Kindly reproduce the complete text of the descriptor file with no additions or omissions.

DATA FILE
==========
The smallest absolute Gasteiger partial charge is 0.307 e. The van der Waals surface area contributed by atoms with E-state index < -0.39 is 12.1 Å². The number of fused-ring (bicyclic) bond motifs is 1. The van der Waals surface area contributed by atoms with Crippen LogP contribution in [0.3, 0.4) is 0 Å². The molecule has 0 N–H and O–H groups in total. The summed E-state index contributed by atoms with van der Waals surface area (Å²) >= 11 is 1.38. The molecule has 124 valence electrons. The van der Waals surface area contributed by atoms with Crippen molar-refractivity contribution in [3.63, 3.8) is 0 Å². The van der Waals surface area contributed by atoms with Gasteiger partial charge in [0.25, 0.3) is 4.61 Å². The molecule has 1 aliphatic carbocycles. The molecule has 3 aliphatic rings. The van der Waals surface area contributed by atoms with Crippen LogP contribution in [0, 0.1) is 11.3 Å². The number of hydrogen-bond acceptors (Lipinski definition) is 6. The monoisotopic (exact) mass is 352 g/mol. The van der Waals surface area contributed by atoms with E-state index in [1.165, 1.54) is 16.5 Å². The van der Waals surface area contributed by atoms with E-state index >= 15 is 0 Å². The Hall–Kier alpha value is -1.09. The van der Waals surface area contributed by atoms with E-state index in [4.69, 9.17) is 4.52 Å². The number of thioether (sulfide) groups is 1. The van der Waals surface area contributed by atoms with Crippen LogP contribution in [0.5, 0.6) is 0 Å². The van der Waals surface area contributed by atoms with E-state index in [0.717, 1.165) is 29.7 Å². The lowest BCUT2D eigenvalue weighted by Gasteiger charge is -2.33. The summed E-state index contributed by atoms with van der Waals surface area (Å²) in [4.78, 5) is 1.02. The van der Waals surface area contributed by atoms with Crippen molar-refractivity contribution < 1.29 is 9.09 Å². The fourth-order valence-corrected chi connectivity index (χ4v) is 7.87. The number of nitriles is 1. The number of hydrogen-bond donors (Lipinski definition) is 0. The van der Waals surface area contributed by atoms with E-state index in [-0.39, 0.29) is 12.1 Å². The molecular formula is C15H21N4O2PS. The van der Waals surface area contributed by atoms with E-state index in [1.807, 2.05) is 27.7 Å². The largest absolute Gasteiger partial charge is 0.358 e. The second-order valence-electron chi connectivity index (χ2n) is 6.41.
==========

The smallest absolute Gasteiger partial charge is 0.307 e. The van der Waals surface area contributed by atoms with E-state index < -0.39 is 12.1 Å². The number of fused-ring (bicyclic) bond motifs is 1. The van der Waals surface area contributed by atoms with Crippen LogP contribution in [0.3, 0.4) is 0 Å². The molecule has 0 N–H and O–H groups in total. The summed E-state index contributed by atoms with van der Waals surface area (Å²) >= 11 is 1.38. The molecule has 124 valence electrons. The van der Waals surface area contributed by atoms with Crippen molar-refractivity contribution in [3.63, 3.8) is 0 Å². The van der Waals surface area contributed by atoms with Gasteiger partial charge in [0.25, 0.3) is 4.61 Å². The molecule has 1 aliphatic carbocycles. The molecule has 3 aliphatic rings. The van der Waals surface area contributed by atoms with Crippen LogP contribution in [0, 0.1) is 11.3 Å². The number of hydrogen-bond acceptors (Lipinski definition) is 6. The monoisotopic (exact) mass is 352 g/mol. The van der Waals surface area contributed by atoms with E-state index in [1.165, 1.54) is 16.5 Å². The van der Waals surface area contributed by atoms with E-state index >= 15 is 0 Å². The Hall–Kier alpha value is -1.09. The van der Waals surface area contributed by atoms with E-state index in [4.69, 9.17) is 4.52 Å². The number of thioether (sulfide) groups is 1. The van der Waals surface area contributed by atoms with Crippen LogP contribution in [0.5, 0.6) is 0 Å². The van der Waals surface area contributed by atoms with E-state index in [0.717, 1.165) is 29.7 Å². The lowest BCUT2D eigenvalue weighted by Gasteiger charge is -2.33. The summed E-state index contributed by atoms with van der Waals surface area (Å²) in [4.78, 5) is 1.02. The van der Waals surface area contributed by atoms with Crippen molar-refractivity contribution < 1.29 is 9.09 Å². The fourth-order valence-corrected chi connectivity index (χ4v) is 7.87. The number of nitriles is 1. The number of hydrogen-bond donors (Lipinski definition) is 0. The van der Waals surface area contributed by atoms with E-state index in [-0.39, 0.29) is 12.1 Å². The molecular formula is C15H21N4O2PS. The van der Waals surface area contributed by atoms with E-state index in [1.807, 2.05) is 27.7 Å². The largest absolute Gasteiger partial charge is 0.358 e. The second-order valence-electron chi connectivity index (χ2n) is 6.41.